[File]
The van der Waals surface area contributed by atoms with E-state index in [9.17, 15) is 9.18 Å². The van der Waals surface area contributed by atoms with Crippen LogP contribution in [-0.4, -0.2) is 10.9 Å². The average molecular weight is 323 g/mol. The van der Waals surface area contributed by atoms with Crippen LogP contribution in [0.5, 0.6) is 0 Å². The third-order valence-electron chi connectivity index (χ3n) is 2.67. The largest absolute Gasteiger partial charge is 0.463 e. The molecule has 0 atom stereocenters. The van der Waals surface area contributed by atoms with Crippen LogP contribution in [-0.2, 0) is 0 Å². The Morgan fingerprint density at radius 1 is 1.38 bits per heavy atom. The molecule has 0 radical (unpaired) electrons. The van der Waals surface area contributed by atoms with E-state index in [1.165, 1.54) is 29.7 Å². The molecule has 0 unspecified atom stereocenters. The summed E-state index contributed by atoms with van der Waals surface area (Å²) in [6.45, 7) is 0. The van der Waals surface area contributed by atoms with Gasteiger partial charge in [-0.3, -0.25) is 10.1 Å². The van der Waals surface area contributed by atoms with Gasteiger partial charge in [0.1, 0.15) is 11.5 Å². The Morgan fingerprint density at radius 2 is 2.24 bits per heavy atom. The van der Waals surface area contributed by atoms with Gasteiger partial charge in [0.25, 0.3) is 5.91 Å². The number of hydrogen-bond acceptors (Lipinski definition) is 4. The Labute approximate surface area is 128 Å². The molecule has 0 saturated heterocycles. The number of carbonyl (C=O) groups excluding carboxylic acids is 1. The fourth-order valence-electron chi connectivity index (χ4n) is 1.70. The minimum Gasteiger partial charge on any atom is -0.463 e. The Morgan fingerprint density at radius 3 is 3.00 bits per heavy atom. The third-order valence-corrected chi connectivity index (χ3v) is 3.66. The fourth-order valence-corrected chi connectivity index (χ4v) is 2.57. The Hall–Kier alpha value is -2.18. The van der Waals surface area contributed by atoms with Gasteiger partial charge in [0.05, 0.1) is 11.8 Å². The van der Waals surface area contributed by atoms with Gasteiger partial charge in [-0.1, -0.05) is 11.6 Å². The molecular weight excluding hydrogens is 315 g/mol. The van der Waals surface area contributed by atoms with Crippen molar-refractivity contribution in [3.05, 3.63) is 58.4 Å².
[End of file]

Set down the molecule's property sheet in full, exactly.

The van der Waals surface area contributed by atoms with E-state index in [9.17, 15) is 9.18 Å². The van der Waals surface area contributed by atoms with Crippen LogP contribution in [-0.4, -0.2) is 10.9 Å². The average molecular weight is 323 g/mol. The van der Waals surface area contributed by atoms with Crippen LogP contribution in [0.5, 0.6) is 0 Å². The third-order valence-electron chi connectivity index (χ3n) is 2.67. The largest absolute Gasteiger partial charge is 0.463 e. The molecule has 0 atom stereocenters. The van der Waals surface area contributed by atoms with Crippen LogP contribution in [-0.2, 0) is 0 Å². The Morgan fingerprint density at radius 1 is 1.38 bits per heavy atom. The molecule has 0 radical (unpaired) electrons. The van der Waals surface area contributed by atoms with E-state index in [1.165, 1.54) is 29.7 Å². The molecule has 0 unspecified atom stereocenters. The summed E-state index contributed by atoms with van der Waals surface area (Å²) in [6.45, 7) is 0. The van der Waals surface area contributed by atoms with Gasteiger partial charge in [-0.3, -0.25) is 10.1 Å². The van der Waals surface area contributed by atoms with Gasteiger partial charge in [0.1, 0.15) is 11.5 Å². The Morgan fingerprint density at radius 2 is 2.24 bits per heavy atom. The van der Waals surface area contributed by atoms with Gasteiger partial charge in [0.25, 0.3) is 5.91 Å². The number of hydrogen-bond acceptors (Lipinski definition) is 4. The Labute approximate surface area is 128 Å². The molecule has 0 saturated heterocycles. The number of carbonyl (C=O) groups excluding carboxylic acids is 1. The fourth-order valence-electron chi connectivity index (χ4n) is 1.70. The minimum Gasteiger partial charge on any atom is -0.463 e. The Morgan fingerprint density at radius 3 is 3.00 bits per heavy atom. The third-order valence-corrected chi connectivity index (χ3v) is 3.66. The fourth-order valence-corrected chi connectivity index (χ4v) is 2.57. The Hall–Kier alpha value is -2.18. The van der Waals surface area contributed by atoms with Gasteiger partial charge in [0.05, 0.1) is 11.8 Å². The van der Waals surface area contributed by atoms with Gasteiger partial charge in [-0.1, -0.05) is 11.6 Å². The molecular weight excluding hydrogens is 315 g/mol. The van der Waals surface area contributed by atoms with Crippen molar-refractivity contribution in [3.05, 3.63) is 58.4 Å².